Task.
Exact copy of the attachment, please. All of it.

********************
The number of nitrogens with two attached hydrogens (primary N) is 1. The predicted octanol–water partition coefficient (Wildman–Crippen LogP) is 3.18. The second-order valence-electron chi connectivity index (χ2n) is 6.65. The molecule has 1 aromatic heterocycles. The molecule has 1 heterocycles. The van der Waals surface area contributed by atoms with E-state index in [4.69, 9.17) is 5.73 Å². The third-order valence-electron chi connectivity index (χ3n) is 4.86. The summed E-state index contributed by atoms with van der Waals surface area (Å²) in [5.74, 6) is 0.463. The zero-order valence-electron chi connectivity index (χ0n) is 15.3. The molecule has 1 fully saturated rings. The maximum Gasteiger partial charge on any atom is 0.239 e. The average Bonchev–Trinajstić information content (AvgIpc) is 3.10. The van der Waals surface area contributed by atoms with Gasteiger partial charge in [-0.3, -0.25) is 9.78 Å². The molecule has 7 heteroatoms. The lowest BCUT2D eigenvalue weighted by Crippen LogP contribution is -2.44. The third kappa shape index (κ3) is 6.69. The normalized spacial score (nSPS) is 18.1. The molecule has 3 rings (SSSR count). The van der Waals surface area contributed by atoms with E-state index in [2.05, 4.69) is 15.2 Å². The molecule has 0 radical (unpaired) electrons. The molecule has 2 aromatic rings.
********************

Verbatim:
The number of nitrogens with two attached hydrogens (primary N) is 1. The predicted octanol–water partition coefficient (Wildman–Crippen LogP) is 3.18. The second-order valence-electron chi connectivity index (χ2n) is 6.65. The molecule has 1 aromatic heterocycles. The molecule has 1 heterocycles. The van der Waals surface area contributed by atoms with E-state index in [4.69, 9.17) is 5.73 Å². The third-order valence-electron chi connectivity index (χ3n) is 4.86. The summed E-state index contributed by atoms with van der Waals surface area (Å²) in [5.74, 6) is 0.463. The zero-order valence-electron chi connectivity index (χ0n) is 15.3. The molecule has 1 fully saturated rings. The maximum Gasteiger partial charge on any atom is 0.239 e. The average Bonchev–Trinajstić information content (AvgIpc) is 3.10. The van der Waals surface area contributed by atoms with Gasteiger partial charge in [-0.3, -0.25) is 9.78 Å². The molecule has 7 heteroatoms. The lowest BCUT2D eigenvalue weighted by Crippen LogP contribution is -2.44. The third kappa shape index (κ3) is 6.69. The normalized spacial score (nSPS) is 18.1. The molecule has 3 rings (SSSR count). The van der Waals surface area contributed by atoms with E-state index in [2.05, 4.69) is 15.2 Å². The molecule has 0 radical (unpaired) electrons. The molecule has 2 aromatic rings.